Susie King Taylor (b. Susan Ann Baker, August 6, 1848, Liberty County, GA) was born a slave. As a girl she was allowed live with her in Savannah, GA. She was taught at an illegal school run by a free African-American woman, Mrs. Woodhouse. In April 1862, Susie Baker fled to St. Simons Island, which was occupied at the time by Union forces. Army officers learned of her education and obtained books so she could organize a school becoming the first black teacher for freed African-American students to work in a freely operating freedmen's school in Georgia.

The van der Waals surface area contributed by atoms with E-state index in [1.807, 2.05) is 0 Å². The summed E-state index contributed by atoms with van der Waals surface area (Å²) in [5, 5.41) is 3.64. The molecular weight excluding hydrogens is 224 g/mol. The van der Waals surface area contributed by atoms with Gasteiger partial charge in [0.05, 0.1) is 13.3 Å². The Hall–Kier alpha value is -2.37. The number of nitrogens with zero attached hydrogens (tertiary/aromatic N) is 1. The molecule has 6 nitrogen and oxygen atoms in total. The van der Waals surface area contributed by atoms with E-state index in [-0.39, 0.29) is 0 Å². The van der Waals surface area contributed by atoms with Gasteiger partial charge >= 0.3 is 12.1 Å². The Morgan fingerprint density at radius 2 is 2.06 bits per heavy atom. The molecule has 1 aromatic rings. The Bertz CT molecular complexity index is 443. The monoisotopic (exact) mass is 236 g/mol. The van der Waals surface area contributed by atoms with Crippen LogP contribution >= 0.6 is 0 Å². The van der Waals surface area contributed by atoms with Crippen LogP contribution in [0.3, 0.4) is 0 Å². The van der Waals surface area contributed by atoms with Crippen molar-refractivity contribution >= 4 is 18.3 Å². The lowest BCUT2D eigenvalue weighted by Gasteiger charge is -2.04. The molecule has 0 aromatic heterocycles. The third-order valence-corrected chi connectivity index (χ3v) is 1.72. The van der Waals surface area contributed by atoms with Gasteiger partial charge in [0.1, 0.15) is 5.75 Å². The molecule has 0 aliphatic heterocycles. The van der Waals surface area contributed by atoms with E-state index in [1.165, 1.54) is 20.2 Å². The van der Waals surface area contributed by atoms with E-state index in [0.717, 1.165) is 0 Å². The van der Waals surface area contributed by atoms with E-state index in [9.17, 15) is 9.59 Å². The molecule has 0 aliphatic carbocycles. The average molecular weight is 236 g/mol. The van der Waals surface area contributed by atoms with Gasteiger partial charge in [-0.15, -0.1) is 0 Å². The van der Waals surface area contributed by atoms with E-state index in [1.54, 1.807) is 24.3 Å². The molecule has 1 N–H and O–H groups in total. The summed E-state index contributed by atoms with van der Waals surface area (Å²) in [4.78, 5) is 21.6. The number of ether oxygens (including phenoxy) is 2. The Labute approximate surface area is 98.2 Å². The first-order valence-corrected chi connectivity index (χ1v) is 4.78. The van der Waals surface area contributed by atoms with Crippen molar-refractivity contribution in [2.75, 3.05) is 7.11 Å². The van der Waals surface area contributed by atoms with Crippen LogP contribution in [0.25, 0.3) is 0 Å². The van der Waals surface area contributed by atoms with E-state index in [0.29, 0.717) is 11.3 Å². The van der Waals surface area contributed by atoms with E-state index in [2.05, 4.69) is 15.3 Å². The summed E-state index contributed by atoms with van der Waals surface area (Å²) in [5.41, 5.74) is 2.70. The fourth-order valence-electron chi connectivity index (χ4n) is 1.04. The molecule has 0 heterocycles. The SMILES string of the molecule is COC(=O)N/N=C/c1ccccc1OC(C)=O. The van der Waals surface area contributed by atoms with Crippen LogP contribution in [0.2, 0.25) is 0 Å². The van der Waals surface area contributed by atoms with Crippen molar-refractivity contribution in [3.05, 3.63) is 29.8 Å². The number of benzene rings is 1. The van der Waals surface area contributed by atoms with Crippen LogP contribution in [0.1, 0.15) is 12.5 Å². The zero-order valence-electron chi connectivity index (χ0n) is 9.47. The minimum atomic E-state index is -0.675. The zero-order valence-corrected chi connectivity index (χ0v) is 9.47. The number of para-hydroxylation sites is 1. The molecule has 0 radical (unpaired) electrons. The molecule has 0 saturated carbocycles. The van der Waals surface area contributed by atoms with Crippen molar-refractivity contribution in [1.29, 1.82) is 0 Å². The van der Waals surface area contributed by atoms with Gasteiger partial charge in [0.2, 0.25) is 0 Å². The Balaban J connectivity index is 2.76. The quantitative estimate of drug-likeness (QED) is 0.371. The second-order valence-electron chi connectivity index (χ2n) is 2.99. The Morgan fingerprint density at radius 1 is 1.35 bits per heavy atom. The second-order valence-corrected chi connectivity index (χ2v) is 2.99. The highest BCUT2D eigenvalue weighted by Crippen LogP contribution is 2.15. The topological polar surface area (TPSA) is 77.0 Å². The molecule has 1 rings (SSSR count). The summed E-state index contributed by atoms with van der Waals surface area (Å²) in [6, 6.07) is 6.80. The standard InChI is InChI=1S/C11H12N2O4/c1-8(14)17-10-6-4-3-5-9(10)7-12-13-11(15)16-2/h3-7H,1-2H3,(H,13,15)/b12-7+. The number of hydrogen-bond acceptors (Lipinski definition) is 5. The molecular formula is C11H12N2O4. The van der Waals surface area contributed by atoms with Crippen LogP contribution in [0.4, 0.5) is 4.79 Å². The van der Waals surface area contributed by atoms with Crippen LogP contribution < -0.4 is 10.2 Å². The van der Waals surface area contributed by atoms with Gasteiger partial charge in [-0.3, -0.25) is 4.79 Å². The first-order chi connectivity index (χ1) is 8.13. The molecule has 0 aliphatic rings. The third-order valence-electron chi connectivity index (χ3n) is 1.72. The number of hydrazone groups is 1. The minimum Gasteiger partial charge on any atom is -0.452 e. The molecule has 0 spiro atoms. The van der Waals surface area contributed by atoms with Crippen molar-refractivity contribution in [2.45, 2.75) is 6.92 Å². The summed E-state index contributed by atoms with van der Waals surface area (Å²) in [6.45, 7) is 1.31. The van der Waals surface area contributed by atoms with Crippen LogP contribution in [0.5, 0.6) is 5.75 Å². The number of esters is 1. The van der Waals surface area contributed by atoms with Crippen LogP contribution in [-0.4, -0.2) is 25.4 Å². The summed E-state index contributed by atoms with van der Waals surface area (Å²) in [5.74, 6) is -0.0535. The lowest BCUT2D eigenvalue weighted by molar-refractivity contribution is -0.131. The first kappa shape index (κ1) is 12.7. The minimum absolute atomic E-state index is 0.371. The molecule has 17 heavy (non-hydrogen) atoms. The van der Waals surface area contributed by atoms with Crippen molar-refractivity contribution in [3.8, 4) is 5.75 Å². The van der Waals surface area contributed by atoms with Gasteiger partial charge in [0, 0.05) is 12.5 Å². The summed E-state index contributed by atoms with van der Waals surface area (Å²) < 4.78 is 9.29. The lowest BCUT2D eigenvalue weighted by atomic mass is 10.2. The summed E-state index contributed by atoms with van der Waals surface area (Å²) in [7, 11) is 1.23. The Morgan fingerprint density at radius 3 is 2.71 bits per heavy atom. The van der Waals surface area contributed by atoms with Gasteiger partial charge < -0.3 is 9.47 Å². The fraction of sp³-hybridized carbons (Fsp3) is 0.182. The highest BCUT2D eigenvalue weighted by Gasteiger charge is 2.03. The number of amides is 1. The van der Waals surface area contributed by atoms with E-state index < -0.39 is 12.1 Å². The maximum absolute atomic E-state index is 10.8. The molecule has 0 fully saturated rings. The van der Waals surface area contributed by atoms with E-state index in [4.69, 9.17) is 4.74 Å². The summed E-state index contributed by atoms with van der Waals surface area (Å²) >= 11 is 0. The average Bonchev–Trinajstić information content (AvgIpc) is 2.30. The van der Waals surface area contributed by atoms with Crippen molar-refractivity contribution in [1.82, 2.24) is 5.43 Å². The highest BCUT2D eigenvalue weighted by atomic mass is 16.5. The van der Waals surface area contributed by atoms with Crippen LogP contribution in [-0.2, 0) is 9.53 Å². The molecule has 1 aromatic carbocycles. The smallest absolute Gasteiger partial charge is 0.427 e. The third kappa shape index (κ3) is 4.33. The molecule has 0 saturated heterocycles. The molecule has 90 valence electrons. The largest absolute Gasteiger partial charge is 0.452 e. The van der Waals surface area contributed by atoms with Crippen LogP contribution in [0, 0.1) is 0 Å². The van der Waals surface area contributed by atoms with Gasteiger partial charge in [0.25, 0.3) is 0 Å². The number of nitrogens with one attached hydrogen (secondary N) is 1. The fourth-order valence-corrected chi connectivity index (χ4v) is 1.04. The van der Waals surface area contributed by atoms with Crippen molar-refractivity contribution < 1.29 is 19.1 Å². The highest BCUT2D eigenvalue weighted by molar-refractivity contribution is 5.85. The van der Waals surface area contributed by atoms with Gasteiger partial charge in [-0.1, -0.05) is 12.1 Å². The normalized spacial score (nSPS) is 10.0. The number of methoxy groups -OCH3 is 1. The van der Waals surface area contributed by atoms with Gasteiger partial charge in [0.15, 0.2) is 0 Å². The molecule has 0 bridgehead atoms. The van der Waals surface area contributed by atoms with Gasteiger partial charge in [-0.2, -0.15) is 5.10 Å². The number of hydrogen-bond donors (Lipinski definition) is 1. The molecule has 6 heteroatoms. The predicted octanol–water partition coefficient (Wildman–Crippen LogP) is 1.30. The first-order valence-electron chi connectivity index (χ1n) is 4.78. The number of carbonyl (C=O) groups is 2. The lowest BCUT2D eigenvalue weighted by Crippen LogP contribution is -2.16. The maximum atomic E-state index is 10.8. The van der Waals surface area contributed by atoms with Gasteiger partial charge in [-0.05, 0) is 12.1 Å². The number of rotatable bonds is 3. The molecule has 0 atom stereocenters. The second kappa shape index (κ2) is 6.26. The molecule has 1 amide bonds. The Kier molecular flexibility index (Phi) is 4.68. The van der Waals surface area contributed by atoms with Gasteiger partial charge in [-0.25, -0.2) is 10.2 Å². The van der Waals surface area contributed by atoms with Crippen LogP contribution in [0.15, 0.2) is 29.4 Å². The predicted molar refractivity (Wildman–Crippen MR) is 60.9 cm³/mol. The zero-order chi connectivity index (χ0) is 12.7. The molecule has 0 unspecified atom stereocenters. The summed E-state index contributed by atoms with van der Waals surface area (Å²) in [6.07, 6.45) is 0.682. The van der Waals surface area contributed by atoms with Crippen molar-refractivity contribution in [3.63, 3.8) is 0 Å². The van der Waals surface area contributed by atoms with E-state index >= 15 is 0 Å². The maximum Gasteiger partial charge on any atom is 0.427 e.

Baker married Edward King, a black officer in the army. In 1866 the Kings returned to Savannah, where she established a school for the freed children. In the 1870s, King traveled to Boston as a domestic servant of a wealthy white family. While there she met Russell L. Taylor and the two married in 1879; she remained in Boston for the rest of her life.